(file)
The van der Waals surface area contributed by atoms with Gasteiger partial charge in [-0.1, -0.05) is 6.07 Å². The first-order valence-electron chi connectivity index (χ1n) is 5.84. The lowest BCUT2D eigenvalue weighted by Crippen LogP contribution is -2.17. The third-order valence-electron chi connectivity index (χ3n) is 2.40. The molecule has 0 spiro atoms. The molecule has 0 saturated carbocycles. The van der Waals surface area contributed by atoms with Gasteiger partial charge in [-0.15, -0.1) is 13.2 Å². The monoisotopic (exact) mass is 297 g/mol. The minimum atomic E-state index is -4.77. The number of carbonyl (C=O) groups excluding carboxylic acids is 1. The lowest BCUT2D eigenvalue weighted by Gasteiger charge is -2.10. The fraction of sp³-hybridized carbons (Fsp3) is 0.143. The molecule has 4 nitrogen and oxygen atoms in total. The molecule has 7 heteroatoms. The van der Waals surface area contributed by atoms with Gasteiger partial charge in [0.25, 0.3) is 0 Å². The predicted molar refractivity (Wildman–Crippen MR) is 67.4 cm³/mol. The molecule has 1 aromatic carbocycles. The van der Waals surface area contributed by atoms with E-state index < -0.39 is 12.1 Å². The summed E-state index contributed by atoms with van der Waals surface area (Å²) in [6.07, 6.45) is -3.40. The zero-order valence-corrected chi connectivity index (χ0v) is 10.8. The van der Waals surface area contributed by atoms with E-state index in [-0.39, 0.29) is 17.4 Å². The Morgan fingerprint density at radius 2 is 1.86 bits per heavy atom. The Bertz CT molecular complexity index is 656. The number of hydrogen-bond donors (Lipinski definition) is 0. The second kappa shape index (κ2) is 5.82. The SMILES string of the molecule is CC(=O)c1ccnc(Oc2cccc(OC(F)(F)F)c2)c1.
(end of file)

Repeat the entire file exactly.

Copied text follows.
The van der Waals surface area contributed by atoms with Gasteiger partial charge in [-0.1, -0.05) is 6.07 Å². The first-order valence-electron chi connectivity index (χ1n) is 5.84. The lowest BCUT2D eigenvalue weighted by Crippen LogP contribution is -2.17. The third-order valence-electron chi connectivity index (χ3n) is 2.40. The molecule has 0 spiro atoms. The molecule has 0 saturated carbocycles. The van der Waals surface area contributed by atoms with Gasteiger partial charge in [-0.15, -0.1) is 13.2 Å². The monoisotopic (exact) mass is 297 g/mol. The minimum atomic E-state index is -4.77. The number of carbonyl (C=O) groups excluding carboxylic acids is 1. The lowest BCUT2D eigenvalue weighted by Gasteiger charge is -2.10. The fraction of sp³-hybridized carbons (Fsp3) is 0.143. The molecule has 4 nitrogen and oxygen atoms in total. The molecule has 7 heteroatoms. The van der Waals surface area contributed by atoms with Gasteiger partial charge in [0.25, 0.3) is 0 Å². The predicted molar refractivity (Wildman–Crippen MR) is 67.4 cm³/mol. The molecule has 1 aromatic carbocycles. The van der Waals surface area contributed by atoms with E-state index < -0.39 is 12.1 Å². The summed E-state index contributed by atoms with van der Waals surface area (Å²) in [6.07, 6.45) is -3.40. The zero-order valence-corrected chi connectivity index (χ0v) is 10.8. The van der Waals surface area contributed by atoms with E-state index in [-0.39, 0.29) is 17.4 Å². The Morgan fingerprint density at radius 2 is 1.86 bits per heavy atom. The Bertz CT molecular complexity index is 656. The number of hydrogen-bond donors (Lipinski definition) is 0. The second kappa shape index (κ2) is 5.82. The SMILES string of the molecule is CC(=O)c1ccnc(Oc2cccc(OC(F)(F)F)c2)c1.